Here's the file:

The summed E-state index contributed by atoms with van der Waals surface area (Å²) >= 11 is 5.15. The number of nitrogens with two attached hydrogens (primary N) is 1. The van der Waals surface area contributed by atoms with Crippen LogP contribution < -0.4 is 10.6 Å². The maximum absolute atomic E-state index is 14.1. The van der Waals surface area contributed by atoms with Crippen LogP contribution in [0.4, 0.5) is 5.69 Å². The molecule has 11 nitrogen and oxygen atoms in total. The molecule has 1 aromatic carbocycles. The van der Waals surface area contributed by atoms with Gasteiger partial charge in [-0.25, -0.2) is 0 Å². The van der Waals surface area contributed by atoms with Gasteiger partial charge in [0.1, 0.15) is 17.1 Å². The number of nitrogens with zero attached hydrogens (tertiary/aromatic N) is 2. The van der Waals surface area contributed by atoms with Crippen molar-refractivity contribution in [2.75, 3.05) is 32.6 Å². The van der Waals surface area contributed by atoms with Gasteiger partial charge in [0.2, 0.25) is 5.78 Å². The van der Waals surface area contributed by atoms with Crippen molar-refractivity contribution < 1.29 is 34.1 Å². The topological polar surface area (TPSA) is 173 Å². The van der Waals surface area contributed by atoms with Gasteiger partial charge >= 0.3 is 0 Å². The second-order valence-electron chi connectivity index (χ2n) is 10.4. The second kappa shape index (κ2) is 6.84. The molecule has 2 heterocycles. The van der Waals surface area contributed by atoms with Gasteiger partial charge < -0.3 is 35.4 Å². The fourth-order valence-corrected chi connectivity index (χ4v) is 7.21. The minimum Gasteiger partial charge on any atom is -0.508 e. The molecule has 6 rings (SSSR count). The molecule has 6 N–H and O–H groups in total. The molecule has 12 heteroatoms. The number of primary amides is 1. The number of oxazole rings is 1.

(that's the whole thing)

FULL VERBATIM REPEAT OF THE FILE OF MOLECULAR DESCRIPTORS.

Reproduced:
The summed E-state index contributed by atoms with van der Waals surface area (Å²) >= 11 is 5.15. The number of nitrogens with two attached hydrogens (primary N) is 1. The van der Waals surface area contributed by atoms with Crippen LogP contribution < -0.4 is 10.6 Å². The maximum absolute atomic E-state index is 14.1. The van der Waals surface area contributed by atoms with Crippen LogP contribution in [0.4, 0.5) is 5.69 Å². The molecule has 11 nitrogen and oxygen atoms in total. The molecule has 1 aromatic carbocycles. The van der Waals surface area contributed by atoms with Gasteiger partial charge in [-0.25, -0.2) is 0 Å². The van der Waals surface area contributed by atoms with Gasteiger partial charge in [0.1, 0.15) is 17.1 Å². The number of nitrogens with zero attached hydrogens (tertiary/aromatic N) is 2. The van der Waals surface area contributed by atoms with Crippen molar-refractivity contribution in [2.75, 3.05) is 32.6 Å². The van der Waals surface area contributed by atoms with Gasteiger partial charge in [0.2, 0.25) is 5.78 Å². The van der Waals surface area contributed by atoms with Crippen molar-refractivity contribution < 1.29 is 34.1 Å². The topological polar surface area (TPSA) is 173 Å². The van der Waals surface area contributed by atoms with Gasteiger partial charge >= 0.3 is 0 Å². The second-order valence-electron chi connectivity index (χ2n) is 10.4. The second kappa shape index (κ2) is 6.84. The molecule has 2 heterocycles. The van der Waals surface area contributed by atoms with Gasteiger partial charge < -0.3 is 35.4 Å². The fourth-order valence-corrected chi connectivity index (χ4v) is 7.21. The minimum Gasteiger partial charge on any atom is -0.508 e. The molecule has 6 rings (SSSR count). The molecule has 6 N–H and O–H groups in total. The molecule has 12 heteroatoms. The number of primary amides is 1. The number of oxazole rings is 1.